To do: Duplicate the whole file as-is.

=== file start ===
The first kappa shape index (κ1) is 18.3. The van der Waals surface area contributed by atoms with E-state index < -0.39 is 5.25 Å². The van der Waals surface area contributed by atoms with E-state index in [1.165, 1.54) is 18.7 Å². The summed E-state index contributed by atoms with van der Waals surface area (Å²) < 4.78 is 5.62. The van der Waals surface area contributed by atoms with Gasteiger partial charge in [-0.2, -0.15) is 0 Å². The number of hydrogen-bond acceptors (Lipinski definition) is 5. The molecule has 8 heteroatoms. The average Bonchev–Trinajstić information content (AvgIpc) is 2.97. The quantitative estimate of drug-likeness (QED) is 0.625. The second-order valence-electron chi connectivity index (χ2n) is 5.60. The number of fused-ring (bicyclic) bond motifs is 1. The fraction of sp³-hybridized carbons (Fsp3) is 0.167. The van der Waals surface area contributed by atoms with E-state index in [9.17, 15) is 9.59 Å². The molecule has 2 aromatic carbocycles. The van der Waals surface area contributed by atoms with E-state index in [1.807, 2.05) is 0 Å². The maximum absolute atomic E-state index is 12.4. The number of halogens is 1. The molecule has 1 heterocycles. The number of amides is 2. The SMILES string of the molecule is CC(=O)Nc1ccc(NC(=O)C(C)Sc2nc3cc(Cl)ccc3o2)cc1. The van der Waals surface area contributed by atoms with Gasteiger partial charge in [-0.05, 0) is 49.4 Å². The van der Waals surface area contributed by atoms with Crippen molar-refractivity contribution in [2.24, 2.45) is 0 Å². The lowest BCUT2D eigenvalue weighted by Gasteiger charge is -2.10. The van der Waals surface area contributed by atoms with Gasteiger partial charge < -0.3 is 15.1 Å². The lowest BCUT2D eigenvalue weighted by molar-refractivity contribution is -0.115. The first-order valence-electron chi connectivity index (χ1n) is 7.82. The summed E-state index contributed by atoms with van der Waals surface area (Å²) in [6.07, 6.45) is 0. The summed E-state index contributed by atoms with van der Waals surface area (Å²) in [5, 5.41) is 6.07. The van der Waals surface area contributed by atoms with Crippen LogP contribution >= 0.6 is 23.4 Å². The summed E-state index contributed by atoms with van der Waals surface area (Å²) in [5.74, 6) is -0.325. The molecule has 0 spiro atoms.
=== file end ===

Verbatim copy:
The first kappa shape index (κ1) is 18.3. The van der Waals surface area contributed by atoms with E-state index < -0.39 is 5.25 Å². The van der Waals surface area contributed by atoms with E-state index in [1.165, 1.54) is 18.7 Å². The summed E-state index contributed by atoms with van der Waals surface area (Å²) < 4.78 is 5.62. The van der Waals surface area contributed by atoms with Gasteiger partial charge in [-0.2, -0.15) is 0 Å². The number of hydrogen-bond acceptors (Lipinski definition) is 5. The molecule has 8 heteroatoms. The average Bonchev–Trinajstić information content (AvgIpc) is 2.97. The quantitative estimate of drug-likeness (QED) is 0.625. The second-order valence-electron chi connectivity index (χ2n) is 5.60. The number of fused-ring (bicyclic) bond motifs is 1. The fraction of sp³-hybridized carbons (Fsp3) is 0.167. The van der Waals surface area contributed by atoms with E-state index in [9.17, 15) is 9.59 Å². The molecule has 2 aromatic carbocycles. The van der Waals surface area contributed by atoms with E-state index in [1.807, 2.05) is 0 Å². The maximum absolute atomic E-state index is 12.4. The number of halogens is 1. The molecule has 1 heterocycles. The number of amides is 2. The SMILES string of the molecule is CC(=O)Nc1ccc(NC(=O)C(C)Sc2nc3cc(Cl)ccc3o2)cc1. The van der Waals surface area contributed by atoms with Gasteiger partial charge in [-0.05, 0) is 49.4 Å². The van der Waals surface area contributed by atoms with Crippen molar-refractivity contribution in [2.24, 2.45) is 0 Å². The lowest BCUT2D eigenvalue weighted by Gasteiger charge is -2.10. The van der Waals surface area contributed by atoms with Gasteiger partial charge < -0.3 is 15.1 Å². The lowest BCUT2D eigenvalue weighted by molar-refractivity contribution is -0.115. The first-order valence-electron chi connectivity index (χ1n) is 7.82. The summed E-state index contributed by atoms with van der Waals surface area (Å²) in [6.07, 6.45) is 0. The summed E-state index contributed by atoms with van der Waals surface area (Å²) in [5, 5.41) is 6.07. The van der Waals surface area contributed by atoms with Crippen LogP contribution >= 0.6 is 23.4 Å². The summed E-state index contributed by atoms with van der Waals surface area (Å²) in [5.74, 6) is -0.325. The molecule has 0 spiro atoms.